This atmosphere doesn’t seem like it would breed a lot of sophisticated film thieves, does it? But who knows. Maybe one of the large, tank-topped, mullet-headed gentlemen screaming at the top of his lungs for a free “National Security” hat is also well-versed in the craft of video pirating.

It was at a public screening like this that I first encountered the anti-piracy squad. We’d seen them check bags at a few films before, but they usually skipped the movie critics because they figured we were not the source of the pirated movies, not because of our code of ethics, but because we cannot afford video cameras. At “Finding Nemo,” however, the new policy began: Everyone gets checked. Thoroughly. A young fellow, no more than 20 years old but dressed in a suit, asked to check my bag. As he rummaged through it, he asked, “Do you have any cameras or recording devices?”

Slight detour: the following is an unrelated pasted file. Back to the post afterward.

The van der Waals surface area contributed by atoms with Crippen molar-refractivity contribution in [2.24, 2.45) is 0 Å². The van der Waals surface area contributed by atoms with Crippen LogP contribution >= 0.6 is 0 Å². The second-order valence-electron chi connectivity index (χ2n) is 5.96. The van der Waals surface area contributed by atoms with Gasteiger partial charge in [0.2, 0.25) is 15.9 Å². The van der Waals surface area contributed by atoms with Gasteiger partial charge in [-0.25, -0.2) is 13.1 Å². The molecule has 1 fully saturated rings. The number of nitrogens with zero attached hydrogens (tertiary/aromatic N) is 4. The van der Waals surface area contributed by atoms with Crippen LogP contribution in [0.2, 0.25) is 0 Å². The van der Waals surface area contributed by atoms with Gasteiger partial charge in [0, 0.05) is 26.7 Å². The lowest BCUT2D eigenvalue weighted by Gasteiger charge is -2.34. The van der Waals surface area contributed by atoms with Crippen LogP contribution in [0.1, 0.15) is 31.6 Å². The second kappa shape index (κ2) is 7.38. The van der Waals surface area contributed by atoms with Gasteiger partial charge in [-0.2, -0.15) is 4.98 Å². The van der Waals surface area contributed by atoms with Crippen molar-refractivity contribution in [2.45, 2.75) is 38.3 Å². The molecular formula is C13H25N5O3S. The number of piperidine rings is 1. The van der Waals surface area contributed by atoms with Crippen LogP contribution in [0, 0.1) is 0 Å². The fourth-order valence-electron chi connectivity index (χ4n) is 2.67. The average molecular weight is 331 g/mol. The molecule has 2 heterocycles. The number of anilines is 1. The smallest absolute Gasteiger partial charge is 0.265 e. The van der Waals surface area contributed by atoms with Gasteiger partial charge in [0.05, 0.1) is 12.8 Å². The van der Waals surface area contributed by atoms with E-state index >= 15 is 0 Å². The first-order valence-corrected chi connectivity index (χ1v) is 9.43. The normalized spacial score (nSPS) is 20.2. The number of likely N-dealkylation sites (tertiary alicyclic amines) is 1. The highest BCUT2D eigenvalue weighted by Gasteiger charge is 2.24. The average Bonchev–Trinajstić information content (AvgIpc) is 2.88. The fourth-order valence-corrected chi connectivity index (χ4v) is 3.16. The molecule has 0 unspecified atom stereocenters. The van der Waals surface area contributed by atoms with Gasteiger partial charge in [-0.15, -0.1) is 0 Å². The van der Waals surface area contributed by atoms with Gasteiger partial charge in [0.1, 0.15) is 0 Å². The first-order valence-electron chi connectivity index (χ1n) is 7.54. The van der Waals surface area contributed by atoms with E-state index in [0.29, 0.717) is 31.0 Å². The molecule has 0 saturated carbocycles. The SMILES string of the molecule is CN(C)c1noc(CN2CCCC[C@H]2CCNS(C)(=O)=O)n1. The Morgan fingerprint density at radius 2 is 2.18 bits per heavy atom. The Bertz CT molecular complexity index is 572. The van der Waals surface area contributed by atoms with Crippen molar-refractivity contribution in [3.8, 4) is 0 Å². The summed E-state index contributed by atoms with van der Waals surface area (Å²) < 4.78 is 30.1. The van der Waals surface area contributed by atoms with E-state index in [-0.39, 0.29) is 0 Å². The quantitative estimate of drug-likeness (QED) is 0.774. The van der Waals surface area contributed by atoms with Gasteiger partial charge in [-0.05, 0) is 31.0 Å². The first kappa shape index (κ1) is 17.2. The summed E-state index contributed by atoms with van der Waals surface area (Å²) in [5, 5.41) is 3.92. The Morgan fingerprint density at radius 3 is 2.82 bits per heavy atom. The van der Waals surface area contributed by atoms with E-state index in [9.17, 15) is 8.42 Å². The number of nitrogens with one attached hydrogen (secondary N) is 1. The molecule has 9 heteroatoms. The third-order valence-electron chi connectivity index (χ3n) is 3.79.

This struck me as an odd question. Did he think I would tell him if I did? Did he think I had planned on videotaping the movie to sell it on the black market, but only on the condition that it not involve fibbing? Was I bound by some pirate code of ethics where I’ll loot and plunder all the live-long day, but I have to answer any direct questions truthfully? (“Yar, ye caught me.”)

A good deal of time and money is being wasted on these searches. Most pirated movies come from the big cities like New York and L.A., and the best-quality ones come from weasels within the studio — people with access to prints — not from people aiming camcorders at movie screens. (On the DVD copy of “The Matrix Reloaded” I bought in New York the day after the film was released, you can actually see the theater’s exit sign.) Sending goons down to Sandy, Utah, is not going to prevent anything. I don’t object to the searches on grounds of privacy, because in the modern world I am accustomed to not having any. I object to them because the movie studios constantly complain about their profits diminishing, and now here they are wasting millions paying security personnel to administer frivolous, unfocused bag checks. This is in addition to the fortune they’re already wasting on Vin Diesel.